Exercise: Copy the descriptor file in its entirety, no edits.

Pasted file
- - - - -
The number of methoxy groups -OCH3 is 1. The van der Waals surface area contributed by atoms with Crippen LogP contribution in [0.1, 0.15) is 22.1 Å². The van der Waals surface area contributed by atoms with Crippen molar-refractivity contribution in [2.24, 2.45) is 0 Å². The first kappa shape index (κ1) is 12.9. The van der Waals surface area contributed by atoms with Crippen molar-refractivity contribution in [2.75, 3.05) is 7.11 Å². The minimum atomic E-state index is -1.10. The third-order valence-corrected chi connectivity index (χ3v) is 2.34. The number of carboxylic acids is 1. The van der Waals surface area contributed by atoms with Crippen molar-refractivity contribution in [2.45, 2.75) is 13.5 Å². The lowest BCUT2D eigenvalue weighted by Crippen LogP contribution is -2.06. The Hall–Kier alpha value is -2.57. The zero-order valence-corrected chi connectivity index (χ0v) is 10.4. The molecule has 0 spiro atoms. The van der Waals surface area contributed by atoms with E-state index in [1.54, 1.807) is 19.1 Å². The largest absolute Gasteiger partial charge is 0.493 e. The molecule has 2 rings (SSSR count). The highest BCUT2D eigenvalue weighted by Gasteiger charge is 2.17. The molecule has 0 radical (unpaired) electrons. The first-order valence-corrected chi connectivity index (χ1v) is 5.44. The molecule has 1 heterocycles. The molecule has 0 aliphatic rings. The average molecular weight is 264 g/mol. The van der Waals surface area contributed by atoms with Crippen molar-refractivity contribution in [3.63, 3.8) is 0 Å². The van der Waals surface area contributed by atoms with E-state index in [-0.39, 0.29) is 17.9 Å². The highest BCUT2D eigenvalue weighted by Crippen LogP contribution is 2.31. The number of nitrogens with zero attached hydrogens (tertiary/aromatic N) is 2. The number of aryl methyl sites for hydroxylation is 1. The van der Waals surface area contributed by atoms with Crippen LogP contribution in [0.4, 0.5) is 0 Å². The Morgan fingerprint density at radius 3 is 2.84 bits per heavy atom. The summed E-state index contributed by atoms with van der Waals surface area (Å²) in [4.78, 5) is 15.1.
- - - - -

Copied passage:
The number of methoxy groups -OCH3 is 1. The van der Waals surface area contributed by atoms with Crippen LogP contribution in [0.1, 0.15) is 22.1 Å². The van der Waals surface area contributed by atoms with Crippen molar-refractivity contribution in [2.24, 2.45) is 0 Å². The first kappa shape index (κ1) is 12.9. The van der Waals surface area contributed by atoms with Crippen molar-refractivity contribution in [2.75, 3.05) is 7.11 Å². The minimum atomic E-state index is -1.10. The third-order valence-corrected chi connectivity index (χ3v) is 2.34. The number of carboxylic acids is 1. The van der Waals surface area contributed by atoms with Crippen molar-refractivity contribution in [2.45, 2.75) is 13.5 Å². The lowest BCUT2D eigenvalue weighted by Crippen LogP contribution is -2.06. The Hall–Kier alpha value is -2.57. The zero-order valence-corrected chi connectivity index (χ0v) is 10.4. The molecule has 0 spiro atoms. The van der Waals surface area contributed by atoms with E-state index in [1.54, 1.807) is 19.1 Å². The largest absolute Gasteiger partial charge is 0.493 e. The molecule has 2 rings (SSSR count). The highest BCUT2D eigenvalue weighted by Gasteiger charge is 2.17. The molecule has 0 radical (unpaired) electrons. The first-order valence-corrected chi connectivity index (χ1v) is 5.44. The molecule has 1 heterocycles. The molecule has 0 aliphatic rings. The average molecular weight is 264 g/mol. The van der Waals surface area contributed by atoms with Crippen molar-refractivity contribution in [3.63, 3.8) is 0 Å². The van der Waals surface area contributed by atoms with E-state index in [-0.39, 0.29) is 17.9 Å². The highest BCUT2D eigenvalue weighted by Crippen LogP contribution is 2.31. The number of nitrogens with zero attached hydrogens (tertiary/aromatic N) is 2. The number of aryl methyl sites for hydroxylation is 1. The van der Waals surface area contributed by atoms with Crippen LogP contribution in [0.4, 0.5) is 0 Å². The Morgan fingerprint density at radius 3 is 2.84 bits per heavy atom. The summed E-state index contributed by atoms with van der Waals surface area (Å²) in [4.78, 5) is 15.1.